Look for Hidden Charges on Bills
The years come and go, and we either allow services to renew automatically or sign a check and toss it in the mail without a second glance. AOL has come under media scrutiny recently after a former executive claimed that up to 75% of AOL dial-up Internet subscribers don't actually need dial-up but are still paying for it, thinking they need to pay it for email access. While some have pointed fingers at AOL, this comes down to a matter of Caveat emptor - buyer beware!
Take 15 minutes to go over your cable/internet bills, whether you're an AOL customer or not. Are you using each service you're paying for? If you're not using it, contact the company's customer service department and have them take it off. If you're not sure whether you need it or not, find out what each service provides you with, including whether you will still have access to email addresses.
Some customers I know simply call up and see if they can get a better rate- depending on how competitive your market is, you might get a deal.
Do this same process with other bills - telephone/long-distance services are another important part of genealogy research, and like Internet access, there are a lot of providers competing for your money. Can you get a better deal? Would you consider trying free Internet phone providers such as Skype or Gmail phone's Google Voice? (Google Voice will be free until the end of 2012 and allows free calls anywhere in the US and Canada).
See What's New at Your Local Library
Libraries are constantly changing, and many are adding more and more digital resources. Take a few minutes to find your local library's website. (Visit Public Libraries and find your library's website, as well as others in the same county and state).
Your library may offer (or have just started to offer) the following resources:
- Access to genealogy programs (note that Ancestry Library Edition does not have several features that an individual subscription provides, including Learning Center resources, OneWorldTree or the ability to upload GEDCOM data)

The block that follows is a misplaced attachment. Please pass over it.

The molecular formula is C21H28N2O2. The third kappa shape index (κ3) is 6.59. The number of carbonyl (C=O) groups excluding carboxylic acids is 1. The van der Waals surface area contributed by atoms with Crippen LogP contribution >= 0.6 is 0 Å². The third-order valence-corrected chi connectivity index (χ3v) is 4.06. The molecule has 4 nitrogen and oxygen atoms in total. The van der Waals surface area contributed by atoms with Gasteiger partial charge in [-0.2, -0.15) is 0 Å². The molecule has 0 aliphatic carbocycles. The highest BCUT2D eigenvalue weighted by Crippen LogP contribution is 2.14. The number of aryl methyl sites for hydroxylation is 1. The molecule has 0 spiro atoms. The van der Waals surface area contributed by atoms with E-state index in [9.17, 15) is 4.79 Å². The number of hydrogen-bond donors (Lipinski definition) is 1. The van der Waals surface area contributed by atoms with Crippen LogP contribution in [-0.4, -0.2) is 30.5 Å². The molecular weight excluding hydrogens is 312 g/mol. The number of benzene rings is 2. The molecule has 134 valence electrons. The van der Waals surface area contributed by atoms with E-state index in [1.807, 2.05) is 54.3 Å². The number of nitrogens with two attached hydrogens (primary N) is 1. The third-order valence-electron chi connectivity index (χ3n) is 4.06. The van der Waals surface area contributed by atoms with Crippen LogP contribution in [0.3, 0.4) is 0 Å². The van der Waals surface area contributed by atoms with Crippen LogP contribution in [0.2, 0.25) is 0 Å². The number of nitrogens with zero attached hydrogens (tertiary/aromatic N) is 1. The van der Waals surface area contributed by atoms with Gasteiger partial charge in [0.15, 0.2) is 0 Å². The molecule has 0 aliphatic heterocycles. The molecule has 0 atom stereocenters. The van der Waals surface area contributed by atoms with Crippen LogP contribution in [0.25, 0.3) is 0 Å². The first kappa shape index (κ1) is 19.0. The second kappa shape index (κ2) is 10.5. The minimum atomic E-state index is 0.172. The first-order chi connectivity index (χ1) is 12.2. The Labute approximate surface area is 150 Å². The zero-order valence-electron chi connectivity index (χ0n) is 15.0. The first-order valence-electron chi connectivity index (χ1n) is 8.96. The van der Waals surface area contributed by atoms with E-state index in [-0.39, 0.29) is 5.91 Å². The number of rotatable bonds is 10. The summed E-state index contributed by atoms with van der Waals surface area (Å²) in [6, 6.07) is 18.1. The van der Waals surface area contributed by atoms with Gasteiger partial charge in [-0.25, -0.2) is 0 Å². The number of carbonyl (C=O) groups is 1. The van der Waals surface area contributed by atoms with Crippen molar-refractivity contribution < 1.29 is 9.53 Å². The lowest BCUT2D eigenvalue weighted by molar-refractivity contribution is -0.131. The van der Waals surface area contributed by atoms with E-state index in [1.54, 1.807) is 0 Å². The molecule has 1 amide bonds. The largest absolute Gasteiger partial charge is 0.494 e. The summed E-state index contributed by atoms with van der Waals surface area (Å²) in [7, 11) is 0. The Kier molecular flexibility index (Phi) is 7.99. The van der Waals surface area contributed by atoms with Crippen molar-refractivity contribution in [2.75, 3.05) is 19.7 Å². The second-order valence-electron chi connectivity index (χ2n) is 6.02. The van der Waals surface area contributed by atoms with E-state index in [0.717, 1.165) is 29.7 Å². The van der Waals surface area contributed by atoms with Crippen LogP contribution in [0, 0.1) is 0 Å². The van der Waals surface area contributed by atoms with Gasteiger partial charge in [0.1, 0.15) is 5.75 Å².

- New databases
- An in-house genealogy/local history specialist
- A local historical society
- New local history books
- E-books ( Note that you do not need an e-reader for e-books. Adobe Digital Editions is a free, trustworthy software you can download on to your computer which allows you to read e-books.)
Don't forget that many libraries perform inter-library loans or share resources, so look on your library's website to see if it is part of a larger network. My local library is very small, but has joined up with several larger libraries to provide access to thousands of e-books and audiobooks, among other resources.
Use Others' Free Time (and Offer Yours)
The genealogy community suffered a serious blow with the late 2011 loss of Bridgett Schneider, founder of Random Acts of Genealogical Kindness. Started by Schnieder in 1999, RAOGK was the major resource for genealogists who lived far away from the records they needed. As detailed in my previous column A Genealogical Friend in Need: Where to find (and give) genealogical help online, RAOGK connected people willing to do local research for those who lived far away.
Although as of this writing the RAOGK website is still offline, the RAOGK Facebook page continues to be a meeting place for research requests and offers. While on Facebook, also check out Ancestorville, a community of genealogists who offer (and request) advice on genealogy searches. Ancestorville has a series of popular chats, both regular chats across different time zones and specialty chats by state, topic or ethnicity where people share their expertise.
Back Up Everything
This is a case where an ounce of prevention costs much less than a pound of cure. Spending on an on-site and off-site backup method is much less expensive than paying a data recovery company to try and retrieve information on your fried computer, or spending all the time and money to re-document what you've lost.
The popularity of online storage, where your information is stored in a remote, secured data center, is growing. Symantec's Norton Online Backup service automatically backups your files, on a schedule of your choosing, for up to five computers. It costs around $50 a year. Other popular online storage backups include Mozy, Dropbox and Carbonite.
At the same time, I believe it's foolish to place all of your trust (and information) in a remote server: hackers, natural disasters . . . things happen. Store online and also store at your own home using an external hard drive (I am not a fan of USB or flash drives as backups - too easy to lose or accidentally wreck). And keep your external drive safe. I plug mine in right before I back up and disconnect it right after. Sure I have a surge protector which should protect everything if a nasty lightning bolt comes my way, but it only takes a few seconds to stay on the safe side.
If you don't backup regularly, you're wasting any money spent on backup storage. Make a weekly appointment to backup your files. Or do what I do. Take a second when you're finished with something to think, "How much of a pain would it be if I lost this?" You'll be amazed at how quickly you get in the habit of backing your files up.